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Managing Partners Group Sees Equities Plunging By a Fifth

The corona virus outbreak is likely to spark a bear run in equities that will knock up to 20% off their value, according to Managing Partners Group (MPG), the international asset management group. The virus can be expected to inflict significantly more casualties now that it has started to spread in Italy, which is part of the Schengen Area and the control of movement of people within the EU cannot be as draconian as the stance that was taken in China to control the Wuhan outbreak, says Jeremy Leach, Chief Executive Officer of MPG.

“Equities have been overpriced for some time and the financial markets have been waiting for an event like this that will drive an overdue correction,” he said. “Europe is not capable of restricting the spread of the virus like China and now northern Europe and the US will be vulnerable. Whilst the potential mortality rates for the virus appear to be quite low, this crisis is going to get worse before it gets better. The impact on the Chinese economy has already been severe and if the virus continues to spread in Europe then the global economy will suffer in the same way. Equities will continue to slide for six weeks or more until the cold weather breaks and drops of 20% or more are realistic with bear runs.”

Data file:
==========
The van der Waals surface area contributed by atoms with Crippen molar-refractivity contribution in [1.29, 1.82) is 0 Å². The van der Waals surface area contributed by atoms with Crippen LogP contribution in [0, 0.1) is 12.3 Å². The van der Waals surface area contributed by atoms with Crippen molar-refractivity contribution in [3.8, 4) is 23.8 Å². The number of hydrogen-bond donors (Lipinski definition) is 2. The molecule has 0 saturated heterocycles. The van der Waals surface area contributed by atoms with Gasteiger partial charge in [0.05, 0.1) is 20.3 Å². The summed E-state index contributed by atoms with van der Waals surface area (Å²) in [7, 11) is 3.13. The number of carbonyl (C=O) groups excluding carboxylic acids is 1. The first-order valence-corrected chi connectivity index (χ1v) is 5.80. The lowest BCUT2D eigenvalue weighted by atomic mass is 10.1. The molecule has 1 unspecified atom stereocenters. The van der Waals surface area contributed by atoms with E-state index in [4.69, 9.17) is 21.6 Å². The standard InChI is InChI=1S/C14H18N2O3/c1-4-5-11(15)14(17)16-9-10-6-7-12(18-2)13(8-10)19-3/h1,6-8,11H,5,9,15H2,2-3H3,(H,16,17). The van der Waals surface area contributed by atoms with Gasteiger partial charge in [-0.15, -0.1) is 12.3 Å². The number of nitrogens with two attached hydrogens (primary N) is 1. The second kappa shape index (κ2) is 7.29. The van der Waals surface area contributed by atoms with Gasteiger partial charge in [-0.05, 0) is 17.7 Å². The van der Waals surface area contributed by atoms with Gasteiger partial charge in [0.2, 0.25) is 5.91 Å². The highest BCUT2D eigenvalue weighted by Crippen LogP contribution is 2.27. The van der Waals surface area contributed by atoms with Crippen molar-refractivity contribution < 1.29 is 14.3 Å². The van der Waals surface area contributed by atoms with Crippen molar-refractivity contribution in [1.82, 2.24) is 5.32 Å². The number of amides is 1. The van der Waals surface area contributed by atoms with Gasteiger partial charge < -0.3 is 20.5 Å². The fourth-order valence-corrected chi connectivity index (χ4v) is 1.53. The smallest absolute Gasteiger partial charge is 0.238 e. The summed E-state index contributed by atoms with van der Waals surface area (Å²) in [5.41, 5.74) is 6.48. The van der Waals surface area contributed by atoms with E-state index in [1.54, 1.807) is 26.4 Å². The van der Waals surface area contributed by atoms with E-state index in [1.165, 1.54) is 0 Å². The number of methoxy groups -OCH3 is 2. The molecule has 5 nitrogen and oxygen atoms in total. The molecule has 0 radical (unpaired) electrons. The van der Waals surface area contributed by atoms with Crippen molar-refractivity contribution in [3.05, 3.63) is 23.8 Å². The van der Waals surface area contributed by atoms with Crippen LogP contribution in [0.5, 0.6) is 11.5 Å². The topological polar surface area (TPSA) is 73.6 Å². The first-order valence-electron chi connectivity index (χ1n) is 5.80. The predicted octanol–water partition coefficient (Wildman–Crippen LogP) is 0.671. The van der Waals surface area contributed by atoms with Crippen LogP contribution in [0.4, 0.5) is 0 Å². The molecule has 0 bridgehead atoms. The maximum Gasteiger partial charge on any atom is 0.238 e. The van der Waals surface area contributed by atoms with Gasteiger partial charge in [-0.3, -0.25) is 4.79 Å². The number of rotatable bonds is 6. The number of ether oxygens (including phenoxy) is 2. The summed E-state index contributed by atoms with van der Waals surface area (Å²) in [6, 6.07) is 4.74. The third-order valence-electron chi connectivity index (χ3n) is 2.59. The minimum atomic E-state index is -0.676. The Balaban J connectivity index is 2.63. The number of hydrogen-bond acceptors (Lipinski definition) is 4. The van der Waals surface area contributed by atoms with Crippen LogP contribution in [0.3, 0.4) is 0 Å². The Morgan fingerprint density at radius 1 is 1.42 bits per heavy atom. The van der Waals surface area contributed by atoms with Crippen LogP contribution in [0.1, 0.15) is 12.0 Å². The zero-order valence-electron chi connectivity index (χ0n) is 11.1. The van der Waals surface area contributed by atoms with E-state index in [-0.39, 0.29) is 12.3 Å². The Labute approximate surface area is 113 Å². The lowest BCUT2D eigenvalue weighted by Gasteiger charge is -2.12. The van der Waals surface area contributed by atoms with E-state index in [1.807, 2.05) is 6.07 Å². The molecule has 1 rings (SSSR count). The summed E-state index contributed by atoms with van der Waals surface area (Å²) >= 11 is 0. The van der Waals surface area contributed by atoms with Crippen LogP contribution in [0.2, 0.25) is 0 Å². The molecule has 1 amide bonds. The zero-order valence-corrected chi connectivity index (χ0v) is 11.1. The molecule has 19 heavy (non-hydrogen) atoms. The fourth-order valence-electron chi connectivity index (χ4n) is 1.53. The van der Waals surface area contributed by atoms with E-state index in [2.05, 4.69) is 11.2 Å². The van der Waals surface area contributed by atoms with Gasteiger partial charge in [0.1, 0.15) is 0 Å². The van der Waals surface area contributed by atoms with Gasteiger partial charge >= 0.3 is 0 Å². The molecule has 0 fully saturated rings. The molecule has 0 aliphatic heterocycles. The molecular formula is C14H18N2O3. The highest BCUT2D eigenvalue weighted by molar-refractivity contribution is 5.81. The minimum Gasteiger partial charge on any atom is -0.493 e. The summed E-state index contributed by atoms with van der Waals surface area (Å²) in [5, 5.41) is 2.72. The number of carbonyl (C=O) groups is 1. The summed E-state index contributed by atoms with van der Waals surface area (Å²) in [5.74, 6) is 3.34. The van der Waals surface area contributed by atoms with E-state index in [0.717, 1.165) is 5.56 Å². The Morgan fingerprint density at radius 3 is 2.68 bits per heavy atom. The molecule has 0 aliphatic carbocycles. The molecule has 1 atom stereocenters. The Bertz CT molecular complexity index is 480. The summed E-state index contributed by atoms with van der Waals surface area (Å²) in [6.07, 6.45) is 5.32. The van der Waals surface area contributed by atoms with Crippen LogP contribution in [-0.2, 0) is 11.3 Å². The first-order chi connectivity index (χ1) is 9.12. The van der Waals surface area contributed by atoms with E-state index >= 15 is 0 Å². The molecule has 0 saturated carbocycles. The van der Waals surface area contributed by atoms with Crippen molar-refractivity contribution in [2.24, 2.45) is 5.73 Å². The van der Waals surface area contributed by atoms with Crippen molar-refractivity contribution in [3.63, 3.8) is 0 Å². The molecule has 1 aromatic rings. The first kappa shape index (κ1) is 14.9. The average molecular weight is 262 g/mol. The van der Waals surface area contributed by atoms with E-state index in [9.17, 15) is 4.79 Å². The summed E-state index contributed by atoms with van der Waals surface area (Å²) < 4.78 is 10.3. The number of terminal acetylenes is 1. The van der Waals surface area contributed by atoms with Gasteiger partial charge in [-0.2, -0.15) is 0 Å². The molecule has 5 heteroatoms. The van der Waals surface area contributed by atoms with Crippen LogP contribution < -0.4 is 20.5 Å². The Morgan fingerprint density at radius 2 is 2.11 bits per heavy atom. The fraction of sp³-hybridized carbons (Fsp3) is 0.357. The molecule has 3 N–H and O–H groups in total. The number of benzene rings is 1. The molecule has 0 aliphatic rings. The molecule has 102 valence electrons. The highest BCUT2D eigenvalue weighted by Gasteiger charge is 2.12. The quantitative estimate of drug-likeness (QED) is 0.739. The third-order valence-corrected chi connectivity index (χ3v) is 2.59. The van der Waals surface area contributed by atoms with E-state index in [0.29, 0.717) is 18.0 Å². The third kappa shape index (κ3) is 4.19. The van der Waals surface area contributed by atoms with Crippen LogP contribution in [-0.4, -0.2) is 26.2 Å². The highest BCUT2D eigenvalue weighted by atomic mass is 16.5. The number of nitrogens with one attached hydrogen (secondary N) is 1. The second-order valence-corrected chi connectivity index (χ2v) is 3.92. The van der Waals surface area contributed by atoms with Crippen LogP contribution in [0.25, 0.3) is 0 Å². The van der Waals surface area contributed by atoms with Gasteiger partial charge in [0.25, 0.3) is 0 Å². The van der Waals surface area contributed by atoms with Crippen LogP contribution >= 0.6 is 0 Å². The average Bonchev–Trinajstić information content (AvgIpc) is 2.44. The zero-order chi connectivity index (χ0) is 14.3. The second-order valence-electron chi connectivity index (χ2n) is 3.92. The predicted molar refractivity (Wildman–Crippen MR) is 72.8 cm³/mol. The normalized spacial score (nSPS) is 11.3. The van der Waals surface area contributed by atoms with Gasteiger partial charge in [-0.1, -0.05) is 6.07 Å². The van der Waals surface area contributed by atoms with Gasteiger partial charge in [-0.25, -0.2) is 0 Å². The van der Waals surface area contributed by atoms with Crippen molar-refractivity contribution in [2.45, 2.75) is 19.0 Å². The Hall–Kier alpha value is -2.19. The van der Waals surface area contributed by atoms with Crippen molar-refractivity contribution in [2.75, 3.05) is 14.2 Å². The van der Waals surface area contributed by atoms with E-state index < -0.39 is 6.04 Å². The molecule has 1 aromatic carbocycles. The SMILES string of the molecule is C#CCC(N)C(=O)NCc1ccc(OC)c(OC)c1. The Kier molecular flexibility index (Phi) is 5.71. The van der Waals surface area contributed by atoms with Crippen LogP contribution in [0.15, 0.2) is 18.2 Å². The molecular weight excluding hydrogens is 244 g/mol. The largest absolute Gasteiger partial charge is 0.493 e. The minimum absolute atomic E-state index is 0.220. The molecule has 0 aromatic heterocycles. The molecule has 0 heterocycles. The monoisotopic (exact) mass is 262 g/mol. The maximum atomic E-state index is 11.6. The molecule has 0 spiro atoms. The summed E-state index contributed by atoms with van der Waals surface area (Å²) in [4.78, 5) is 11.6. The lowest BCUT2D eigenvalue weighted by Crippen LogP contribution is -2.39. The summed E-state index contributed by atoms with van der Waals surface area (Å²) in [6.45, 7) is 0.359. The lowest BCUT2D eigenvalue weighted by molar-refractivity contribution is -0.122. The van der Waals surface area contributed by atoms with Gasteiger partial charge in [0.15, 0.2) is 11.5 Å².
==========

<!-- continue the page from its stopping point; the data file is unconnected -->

Research commissioned by MPG1 and published last October found that nearly seven out of 10 (68%) institutional investors expected a significant correction of at least 10% on global stockmarkets by August 2020. This included 16% who expected a correction to happen by February 2020.

A likely reason for such a correction was economic problems in China, according to 57% of investors. Other reasons cited included: the US stock market overheating (41%); political problems in Europe (34%); and economic problems in the Eurozone (29%). More than half (53%) expected a global economic recession in 2020, with 28% expecting it in H1 and 25% in H2. One in five (20%) expect it to happen in 2021.

MPG’s Vita Nova Hedge Fund famously divested almost entirely out of equities last year.

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